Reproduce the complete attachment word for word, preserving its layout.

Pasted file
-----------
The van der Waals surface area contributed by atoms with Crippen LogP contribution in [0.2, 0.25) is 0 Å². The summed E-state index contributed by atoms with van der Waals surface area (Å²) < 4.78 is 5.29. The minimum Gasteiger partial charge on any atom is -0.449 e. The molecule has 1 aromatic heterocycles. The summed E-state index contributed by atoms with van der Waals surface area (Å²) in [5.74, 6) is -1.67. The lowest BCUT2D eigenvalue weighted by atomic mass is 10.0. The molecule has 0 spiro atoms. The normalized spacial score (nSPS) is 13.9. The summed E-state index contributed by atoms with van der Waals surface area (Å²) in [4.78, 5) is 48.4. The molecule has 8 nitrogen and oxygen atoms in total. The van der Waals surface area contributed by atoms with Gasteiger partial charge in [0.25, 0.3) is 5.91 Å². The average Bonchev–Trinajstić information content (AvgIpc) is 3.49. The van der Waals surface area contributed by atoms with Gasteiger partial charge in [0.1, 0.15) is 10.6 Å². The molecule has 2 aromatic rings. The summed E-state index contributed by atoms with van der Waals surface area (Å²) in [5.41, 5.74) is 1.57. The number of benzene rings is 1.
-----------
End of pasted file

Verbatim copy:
The van der Waals surface area contributed by atoms with Crippen LogP contribution in [0.2, 0.25) is 0 Å². The summed E-state index contributed by atoms with van der Waals surface area (Å²) < 4.78 is 5.29. The minimum Gasteiger partial charge on any atom is -0.449 e. The molecule has 1 aromatic heterocycles. The summed E-state index contributed by atoms with van der Waals surface area (Å²) in [5.74, 6) is -1.67. The lowest BCUT2D eigenvalue weighted by atomic mass is 10.0. The molecule has 0 spiro atoms. The normalized spacial score (nSPS) is 13.9. The summed E-state index contributed by atoms with van der Waals surface area (Å²) in [4.78, 5) is 48.4. The molecule has 8 nitrogen and oxygen atoms in total. The van der Waals surface area contributed by atoms with Gasteiger partial charge in [0.25, 0.3) is 5.91 Å². The average Bonchev–Trinajstić information content (AvgIpc) is 3.49. The van der Waals surface area contributed by atoms with Gasteiger partial charge in [0.1, 0.15) is 10.6 Å². The molecule has 2 aromatic rings. The summed E-state index contributed by atoms with van der Waals surface area (Å²) in [5.41, 5.74) is 1.57. The number of benzene rings is 1.